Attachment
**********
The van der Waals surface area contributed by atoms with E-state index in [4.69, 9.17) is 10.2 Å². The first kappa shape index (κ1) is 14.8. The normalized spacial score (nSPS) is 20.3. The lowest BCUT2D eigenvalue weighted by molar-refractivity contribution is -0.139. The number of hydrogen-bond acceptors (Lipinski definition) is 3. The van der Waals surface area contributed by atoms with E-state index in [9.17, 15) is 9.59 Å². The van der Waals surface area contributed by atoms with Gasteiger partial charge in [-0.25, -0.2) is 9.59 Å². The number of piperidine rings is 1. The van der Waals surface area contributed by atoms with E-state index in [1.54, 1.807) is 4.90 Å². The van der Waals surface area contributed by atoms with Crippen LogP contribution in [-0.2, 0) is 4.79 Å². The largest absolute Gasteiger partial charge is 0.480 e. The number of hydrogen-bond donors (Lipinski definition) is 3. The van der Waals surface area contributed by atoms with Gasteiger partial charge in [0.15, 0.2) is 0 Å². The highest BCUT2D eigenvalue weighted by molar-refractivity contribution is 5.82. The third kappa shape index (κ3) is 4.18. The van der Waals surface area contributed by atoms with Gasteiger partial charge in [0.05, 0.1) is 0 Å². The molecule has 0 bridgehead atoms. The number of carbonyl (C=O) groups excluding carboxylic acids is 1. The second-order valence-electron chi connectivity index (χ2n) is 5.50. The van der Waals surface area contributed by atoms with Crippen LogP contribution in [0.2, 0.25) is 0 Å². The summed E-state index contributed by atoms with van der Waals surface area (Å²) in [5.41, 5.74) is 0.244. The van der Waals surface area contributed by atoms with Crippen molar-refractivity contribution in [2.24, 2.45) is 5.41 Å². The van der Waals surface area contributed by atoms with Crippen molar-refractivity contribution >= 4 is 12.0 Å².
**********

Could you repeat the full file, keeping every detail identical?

The van der Waals surface area contributed by atoms with E-state index in [4.69, 9.17) is 10.2 Å². The first kappa shape index (κ1) is 14.8. The normalized spacial score (nSPS) is 20.3. The lowest BCUT2D eigenvalue weighted by molar-refractivity contribution is -0.139. The number of hydrogen-bond acceptors (Lipinski definition) is 3. The van der Waals surface area contributed by atoms with E-state index in [9.17, 15) is 9.59 Å². The van der Waals surface area contributed by atoms with Gasteiger partial charge in [-0.25, -0.2) is 9.59 Å². The number of piperidine rings is 1. The van der Waals surface area contributed by atoms with E-state index in [1.54, 1.807) is 4.90 Å². The van der Waals surface area contributed by atoms with Crippen LogP contribution in [-0.2, 0) is 4.79 Å². The largest absolute Gasteiger partial charge is 0.480 e. The number of hydrogen-bond donors (Lipinski definition) is 3. The van der Waals surface area contributed by atoms with Gasteiger partial charge in [0.15, 0.2) is 0 Å². The highest BCUT2D eigenvalue weighted by molar-refractivity contribution is 5.82. The third kappa shape index (κ3) is 4.18. The van der Waals surface area contributed by atoms with Gasteiger partial charge in [0.05, 0.1) is 0 Å². The molecule has 0 bridgehead atoms. The number of carbonyl (C=O) groups excluding carboxylic acids is 1. The second-order valence-electron chi connectivity index (χ2n) is 5.50. The van der Waals surface area contributed by atoms with Crippen LogP contribution in [0.2, 0.25) is 0 Å². The summed E-state index contributed by atoms with van der Waals surface area (Å²) in [5.41, 5.74) is 0.244. The van der Waals surface area contributed by atoms with Crippen molar-refractivity contribution in [2.24, 2.45) is 5.41 Å². The van der Waals surface area contributed by atoms with Crippen molar-refractivity contribution >= 4 is 12.0 Å².